Checking your online brokerage account is similar to doing online banking. Simply log in to their site on your home computer using your user ID and log in password. I suggest minimum stock investment should be no less than $1,000 to begin.

Once you have your account set up, you can begin buying stocks. Using TD’s web interface below we can buy some shares of BCE Inc, the parent company of Bell Canada. Most of these boxes are self explanatory. The Action: is to “Buy” 100 Quantity of the company “BCE.” We can either choose to buy it at whatever the “Market” price is, or set a “Limit Price” for ourselves which means if the stock price moves higher than this amount we’re not going to buy it anymore. We can also extend the expiration of this order but it’s usually not necessary.

buying_bcetest1

The next step is a summary of our stock order. Since the price of BCE is trading at $47.47 per share, and we want to buy 100 shares, our total principle value is $4,747. Enter the trading password and the order process is complete.

buying_bcetest2

Other brokerage firms should have a similar interface. Selling a company works the same way. Just choose “Sell” instead of buy. And for “Limit Price” it would be for the minimum amount you’re willing to sell at, instead of the maximum you’re willing to buy at.

There also indirect ways of buying stocks. Such as through mutual funds.

My Personal Experience with Stock Investing

The first stocks I ever bought was in my RRSP when I purchased some Rogers Communication, Enbridge Inc, and RioCan REIT back in 2009. My portfolio contains about 60% Canadian stocks, 30% US stocks, and 10% miscellaneous and international stocks. I like to invest in companies that have a history of growing their dividends. I also like company with strong brands because they tend to do relatively well in both good and bad economic times. It’s hard for me to keep track of my stock returns overall because I’m always adding new positions to my portfolio so my book value is constantly increasing every year.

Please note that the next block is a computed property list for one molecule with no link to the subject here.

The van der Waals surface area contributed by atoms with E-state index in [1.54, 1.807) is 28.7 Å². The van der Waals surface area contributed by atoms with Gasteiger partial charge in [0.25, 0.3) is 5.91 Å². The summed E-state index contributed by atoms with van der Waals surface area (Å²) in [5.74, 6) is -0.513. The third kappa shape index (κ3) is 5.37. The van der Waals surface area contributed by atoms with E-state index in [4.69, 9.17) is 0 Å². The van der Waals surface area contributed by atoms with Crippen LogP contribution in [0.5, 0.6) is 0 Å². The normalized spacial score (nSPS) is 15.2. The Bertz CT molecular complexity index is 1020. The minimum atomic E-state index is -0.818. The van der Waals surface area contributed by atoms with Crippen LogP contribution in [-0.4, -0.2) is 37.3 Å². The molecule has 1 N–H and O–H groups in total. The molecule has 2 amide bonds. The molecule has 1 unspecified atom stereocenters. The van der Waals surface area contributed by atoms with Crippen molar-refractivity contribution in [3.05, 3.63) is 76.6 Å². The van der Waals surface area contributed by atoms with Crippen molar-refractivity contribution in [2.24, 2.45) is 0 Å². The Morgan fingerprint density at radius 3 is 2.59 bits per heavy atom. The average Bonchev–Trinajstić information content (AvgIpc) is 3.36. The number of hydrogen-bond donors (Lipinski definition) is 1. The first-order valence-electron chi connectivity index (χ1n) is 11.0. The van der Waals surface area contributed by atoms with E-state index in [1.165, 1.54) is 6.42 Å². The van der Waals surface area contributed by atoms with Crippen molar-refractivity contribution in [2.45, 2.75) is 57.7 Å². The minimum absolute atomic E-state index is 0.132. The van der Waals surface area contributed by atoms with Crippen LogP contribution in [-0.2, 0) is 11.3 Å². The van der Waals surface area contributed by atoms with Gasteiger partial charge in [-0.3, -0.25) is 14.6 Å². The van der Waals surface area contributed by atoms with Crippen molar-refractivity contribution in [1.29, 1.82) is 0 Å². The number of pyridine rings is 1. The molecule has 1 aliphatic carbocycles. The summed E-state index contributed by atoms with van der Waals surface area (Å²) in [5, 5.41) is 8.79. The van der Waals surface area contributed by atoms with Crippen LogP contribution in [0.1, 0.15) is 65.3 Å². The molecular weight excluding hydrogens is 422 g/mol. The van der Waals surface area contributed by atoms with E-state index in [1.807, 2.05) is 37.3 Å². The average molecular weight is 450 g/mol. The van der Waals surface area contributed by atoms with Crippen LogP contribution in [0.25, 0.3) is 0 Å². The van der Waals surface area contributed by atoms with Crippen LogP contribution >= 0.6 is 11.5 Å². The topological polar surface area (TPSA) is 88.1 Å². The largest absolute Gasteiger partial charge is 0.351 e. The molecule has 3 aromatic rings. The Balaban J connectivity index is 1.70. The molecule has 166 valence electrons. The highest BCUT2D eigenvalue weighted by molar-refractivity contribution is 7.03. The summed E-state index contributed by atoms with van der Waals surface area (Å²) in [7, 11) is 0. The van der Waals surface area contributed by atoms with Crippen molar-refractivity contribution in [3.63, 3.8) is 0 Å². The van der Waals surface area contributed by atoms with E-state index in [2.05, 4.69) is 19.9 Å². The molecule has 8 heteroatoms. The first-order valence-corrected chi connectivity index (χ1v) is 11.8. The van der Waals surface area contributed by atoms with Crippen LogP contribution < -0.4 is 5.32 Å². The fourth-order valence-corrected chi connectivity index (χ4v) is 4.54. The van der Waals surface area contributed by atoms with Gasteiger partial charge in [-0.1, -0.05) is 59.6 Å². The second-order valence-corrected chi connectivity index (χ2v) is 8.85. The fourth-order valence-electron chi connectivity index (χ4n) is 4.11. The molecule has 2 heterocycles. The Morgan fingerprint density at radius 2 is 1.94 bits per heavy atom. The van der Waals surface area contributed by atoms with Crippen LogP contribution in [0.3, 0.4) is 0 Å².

Most companies I like to buy are medium to large cap dividend growth companies. For example I like pretty much all the companies on the S&P/TSX 60, which is an index of 60 large companies on the Toronto Stock Exchange. These include well known names like Bank of Nova Scotia, Enbridge Inc, Fortis, Saputo Inc, Tim Hortons, etc. Most of which distributes dividends back to shareholders. It’s easy to Google the entire list of 60 names, but on average the TSX 60 companies have a dividend yield of 3 to 4 percent. I try to keep my portfolio income in the same range. With dividend stocks I’m not concerned too much about their share price. How much dividend income they generate is more important to me because I want to eventually live off the passive income some day. During the last recessions in 2008 a lot of these stocks in the TSX 60 lost value, but almost all of them continued to distribute dividends without cutting their distributions. In fact, many like Enbridge even increased their dividends. At the moment I make about $5,100 dividend income per year on a stock portfolio of roughly $150,000, or 3.4%. Not a great annual return, but it’s recession proof and better than just keeping my money in a bank account 🙂

  8 Responses to “Stock Market Investing”

  1. Some time ago, about 2 years to be exact, as I watched the stock market tumble day after day and week after week, I decided to put into place what I deemed to be the simple laws of physics. That is, what goes up must come down, the stock market being no exception. I had some experience with the stock market over the years via my 401k and other various retirement/savings plans that utilized the stock market as a way to earn interest on your money. I have always been a curious individual, and I was always looking to learn new things and broaden my horizons so to speak. So after putting in a fair amount of research and reading about the positive stock market experiences of others, I decided that I was ready to advance beyond the standard once a year shifting of my retirement account from one stock to another just to feel like I was making some sort of progress.

    • It’s definitely a learning progress and I’m trying to pick up on new knowledge and stock strategies all the time 🙂 Having a curious personality helps a lot.

  2. Hi, I stumble upon your site through other site stories about the two vancouver couple who plan to retire in their mid 30’s and it mention you! I too want to retire soon just like you but I’m not a big risk taker like yourself 😛 Hey, after reading all this it could all change if I want to make it one day soon! You did an awesome job and you started at such a young age, your very smart! Keep it up cause you will make it at this rate.